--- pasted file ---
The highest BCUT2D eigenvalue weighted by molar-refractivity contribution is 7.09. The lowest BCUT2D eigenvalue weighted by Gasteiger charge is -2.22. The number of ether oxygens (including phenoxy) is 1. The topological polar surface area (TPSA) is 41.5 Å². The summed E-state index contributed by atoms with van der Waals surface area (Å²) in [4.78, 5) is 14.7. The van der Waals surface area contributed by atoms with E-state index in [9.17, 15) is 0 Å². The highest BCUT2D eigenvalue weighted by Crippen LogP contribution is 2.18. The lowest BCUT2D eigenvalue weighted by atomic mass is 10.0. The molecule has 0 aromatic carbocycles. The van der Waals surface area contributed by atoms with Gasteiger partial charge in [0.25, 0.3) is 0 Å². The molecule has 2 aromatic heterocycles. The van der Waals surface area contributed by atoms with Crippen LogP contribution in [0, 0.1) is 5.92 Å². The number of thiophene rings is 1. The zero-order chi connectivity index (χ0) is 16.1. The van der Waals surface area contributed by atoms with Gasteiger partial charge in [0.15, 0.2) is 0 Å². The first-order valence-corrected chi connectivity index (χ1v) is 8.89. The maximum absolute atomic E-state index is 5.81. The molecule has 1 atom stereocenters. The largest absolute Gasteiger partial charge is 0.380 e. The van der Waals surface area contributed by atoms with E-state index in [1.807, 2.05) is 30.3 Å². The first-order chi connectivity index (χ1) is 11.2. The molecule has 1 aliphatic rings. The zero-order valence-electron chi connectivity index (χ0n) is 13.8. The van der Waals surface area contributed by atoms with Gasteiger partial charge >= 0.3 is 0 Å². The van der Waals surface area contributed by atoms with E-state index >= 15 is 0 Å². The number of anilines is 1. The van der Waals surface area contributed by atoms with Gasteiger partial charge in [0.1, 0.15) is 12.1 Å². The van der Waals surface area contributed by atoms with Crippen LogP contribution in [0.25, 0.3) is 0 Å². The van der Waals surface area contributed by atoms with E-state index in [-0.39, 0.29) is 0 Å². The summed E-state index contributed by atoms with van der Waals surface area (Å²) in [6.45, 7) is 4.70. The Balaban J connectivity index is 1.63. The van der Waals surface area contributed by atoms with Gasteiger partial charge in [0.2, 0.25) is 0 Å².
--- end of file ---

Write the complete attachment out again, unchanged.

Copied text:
The highest BCUT2D eigenvalue weighted by molar-refractivity contribution is 7.09. The lowest BCUT2D eigenvalue weighted by Gasteiger charge is -2.22. The number of ether oxygens (including phenoxy) is 1. The topological polar surface area (TPSA) is 41.5 Å². The summed E-state index contributed by atoms with van der Waals surface area (Å²) in [4.78, 5) is 14.7. The van der Waals surface area contributed by atoms with E-state index in [9.17, 15) is 0 Å². The highest BCUT2D eigenvalue weighted by Crippen LogP contribution is 2.18. The lowest BCUT2D eigenvalue weighted by atomic mass is 10.0. The molecule has 0 aromatic carbocycles. The van der Waals surface area contributed by atoms with Gasteiger partial charge in [0.25, 0.3) is 0 Å². The molecule has 2 aromatic heterocycles. The van der Waals surface area contributed by atoms with Crippen LogP contribution in [0, 0.1) is 5.92 Å². The number of thiophene rings is 1. The zero-order chi connectivity index (χ0) is 16.1. The van der Waals surface area contributed by atoms with Gasteiger partial charge in [0.15, 0.2) is 0 Å². The first-order valence-corrected chi connectivity index (χ1v) is 8.89. The maximum absolute atomic E-state index is 5.81. The molecule has 1 atom stereocenters. The largest absolute Gasteiger partial charge is 0.380 e. The van der Waals surface area contributed by atoms with E-state index in [1.807, 2.05) is 30.3 Å². The first-order chi connectivity index (χ1) is 11.2. The molecule has 1 aliphatic rings. The zero-order valence-electron chi connectivity index (χ0n) is 13.8. The van der Waals surface area contributed by atoms with Gasteiger partial charge >= 0.3 is 0 Å². The van der Waals surface area contributed by atoms with E-state index >= 15 is 0 Å². The number of anilines is 1. The van der Waals surface area contributed by atoms with Gasteiger partial charge in [0.1, 0.15) is 12.1 Å². The van der Waals surface area contributed by atoms with Crippen LogP contribution in [0.25, 0.3) is 0 Å². The van der Waals surface area contributed by atoms with E-state index in [-0.39, 0.29) is 0 Å². The summed E-state index contributed by atoms with van der Waals surface area (Å²) in [6.45, 7) is 4.70. The Balaban J connectivity index is 1.63. The van der Waals surface area contributed by atoms with Gasteiger partial charge in [0.2, 0.25) is 0 Å².